If you do the math (and for Ohio E-school students this might be difficult) there are:

   180 days of school per year
  -180 days of math learning lost per year
       0 total days of math learning per year in E-schools.

“There’s still some possibility that there’s positive learning,” Margaret E. Raymond, project director at the Center for Research on Education Outcomes, which completed the study, told a stunned reporter last fall,but it’s so statistically significantly different from the average, it is literally as if the kid did not go to school for an entire year.”

So there you go. Turning students into gold hasn’t worked so far and probably never will. 

Ms. DeVos may have a plan to protect children from grizzlies. Sadly, she shows little interest in protecting them from greedy corporate raiders.


To get a good sense of how K12 Inc. works read “Fifteen Months in Virtual Charter Hell.”

Also excellent: “K12 Inc. Tries to Pivot from Virtual School Failures to Profit from ‘Non-Managed’ Schools.”

If you happen to have a masochistic streak, and want to see a list of all the politicians to whom Ms. Devos has donated, check out this link.

Monday, January 2, 2017

Forced to Betray My Mission: What a Real Teacher Fears

If you think high-stakes testing is doing severe damage to U. S. education you are not alone.

I know, when I retired in 2008, after thirty-three years in the classroom, it seemed I might be crazy. High-stakes testing was not improving education. In fact, it appeared to be doing harm.

Eight years later, it seems I wasn’t crazy.

To wrap up 2016 Badass Teachers Association (if you haven’t joined you should) posted the following picture on its Facebook page. It came by way of Ken Previti, an education blogger, himself:

             There were a number of quick comments in support. Cedie Ache, another education blogger, added #6: “The tests make both curricula investors and test-makers RICH, RICH, RICH.”

Then Bobby Lee Reuss weighed in, speaking from the heart—speaking, probably, for millions of educators who work with or have with children every day. He captures, I fear, many of the deepest concerns of front line teachers, principals, psychologists, and counselors, as they try to avoid the yawning pitfalls of “school reform.” Like so many who work with children, Reuss wonders if reforms have been driven by fools at the top. Now he fears the new administration in Washington, D. C. could be even worse. Here’s his (lightly edited) response:
The majority of experienced teachers who actually earned our post-graduate degrees and teaching credentials after having been educated and trained by the Education Departments of real and respected colleges and universities have a justifiably immense trepidation about the nomination of Betsey DeVos and the incoming Trump administration’s orientation and tendencies regarding many aspects of public policy impacting public education. That trepidation is amplified by both his and DeVos’ demonstrated vulnerability to hamartia and hubris in pursuing their goals.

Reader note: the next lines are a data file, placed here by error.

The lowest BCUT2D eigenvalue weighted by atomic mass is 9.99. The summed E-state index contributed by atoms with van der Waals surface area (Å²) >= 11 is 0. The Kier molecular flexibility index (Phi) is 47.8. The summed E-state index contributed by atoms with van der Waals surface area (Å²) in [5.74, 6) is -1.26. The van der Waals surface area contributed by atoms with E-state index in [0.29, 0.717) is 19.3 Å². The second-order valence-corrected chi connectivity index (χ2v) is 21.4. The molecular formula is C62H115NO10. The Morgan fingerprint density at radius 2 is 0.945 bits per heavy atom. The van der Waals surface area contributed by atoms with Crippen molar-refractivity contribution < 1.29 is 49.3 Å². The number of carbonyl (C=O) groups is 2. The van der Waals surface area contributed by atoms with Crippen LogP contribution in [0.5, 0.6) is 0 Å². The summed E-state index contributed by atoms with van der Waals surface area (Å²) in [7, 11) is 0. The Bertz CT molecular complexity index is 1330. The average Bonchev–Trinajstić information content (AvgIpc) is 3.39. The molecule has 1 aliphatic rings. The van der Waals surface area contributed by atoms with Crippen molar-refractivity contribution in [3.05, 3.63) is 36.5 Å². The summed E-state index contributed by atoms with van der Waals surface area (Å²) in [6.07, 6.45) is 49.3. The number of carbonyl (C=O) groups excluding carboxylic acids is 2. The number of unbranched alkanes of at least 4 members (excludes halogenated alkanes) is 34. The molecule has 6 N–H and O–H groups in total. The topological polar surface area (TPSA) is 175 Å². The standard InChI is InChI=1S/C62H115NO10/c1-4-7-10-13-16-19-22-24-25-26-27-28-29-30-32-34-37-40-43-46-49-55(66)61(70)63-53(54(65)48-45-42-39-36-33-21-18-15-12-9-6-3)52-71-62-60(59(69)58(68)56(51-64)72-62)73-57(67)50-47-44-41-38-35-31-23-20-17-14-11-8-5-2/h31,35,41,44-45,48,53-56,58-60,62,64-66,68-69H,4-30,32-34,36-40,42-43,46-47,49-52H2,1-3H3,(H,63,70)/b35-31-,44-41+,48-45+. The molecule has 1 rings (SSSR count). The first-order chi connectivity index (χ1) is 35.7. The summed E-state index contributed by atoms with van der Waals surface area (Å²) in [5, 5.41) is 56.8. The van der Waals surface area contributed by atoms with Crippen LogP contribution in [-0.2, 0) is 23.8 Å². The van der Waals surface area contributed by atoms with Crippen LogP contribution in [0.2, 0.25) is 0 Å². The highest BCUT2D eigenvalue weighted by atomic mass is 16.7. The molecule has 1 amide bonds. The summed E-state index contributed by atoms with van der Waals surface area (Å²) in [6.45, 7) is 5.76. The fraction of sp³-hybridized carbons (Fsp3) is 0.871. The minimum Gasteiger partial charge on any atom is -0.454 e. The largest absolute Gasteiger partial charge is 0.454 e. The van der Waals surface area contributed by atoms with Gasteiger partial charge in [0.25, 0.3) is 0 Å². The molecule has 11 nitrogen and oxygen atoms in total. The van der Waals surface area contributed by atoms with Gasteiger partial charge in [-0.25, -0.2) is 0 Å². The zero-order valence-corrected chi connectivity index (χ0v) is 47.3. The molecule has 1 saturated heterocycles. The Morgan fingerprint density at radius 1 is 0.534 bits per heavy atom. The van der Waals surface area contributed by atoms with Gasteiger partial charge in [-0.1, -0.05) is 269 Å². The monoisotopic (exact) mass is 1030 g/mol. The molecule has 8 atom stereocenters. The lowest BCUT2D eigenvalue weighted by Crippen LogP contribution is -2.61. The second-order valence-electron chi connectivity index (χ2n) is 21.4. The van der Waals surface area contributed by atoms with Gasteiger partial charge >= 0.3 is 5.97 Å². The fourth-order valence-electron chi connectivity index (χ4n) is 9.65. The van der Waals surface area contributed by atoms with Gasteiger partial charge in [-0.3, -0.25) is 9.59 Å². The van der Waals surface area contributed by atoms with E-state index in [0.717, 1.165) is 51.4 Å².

(I’m going to admit right here, I had to look “hamartia” up. It means “a fatal flaw leading to the downfall of a tragic hero or heroine.”) 
We fear that both DeVos’ and Trump’s approval of the corporatization of education and the proliferation of charter and/or privatized schools will be incalculably detrimental to traditional public school districts and to the education of America’s present and future generations of students. It could be catastrophically much worse than the generally neo-liberal (i.e. moderately conservative/Rockefeller Republican) stances of the previous Administrations.

(Reuss isn’t just knocking Trump and DeVos. Like many of us he lived through the bleak years of Arne Duncan’s time at the U. S. Department of Education, watched No Child Left Behind implemented, and saw it fail, saw Common Core touted by one set of politicians and demonized by another, not one of whom seemed to have a clue.)

This is very personal for me; I regretfully retired after 33 years as a high school Honors/A.P. teacher (British/World and American Lit & Comp) largely because our budget difficulties in California, combined with the demands and requirements of the Bush-era NCLB and the Obama Administration’s subsequent modifications of it, had resulted in the installation of Broad-trained administrators at our D. O. and at our school sites. Our district pimped itself (proudly) for Broad grants and spent money on whiz-bang tech panaceas du jour while “streamlining” instruction via the new standards and application models.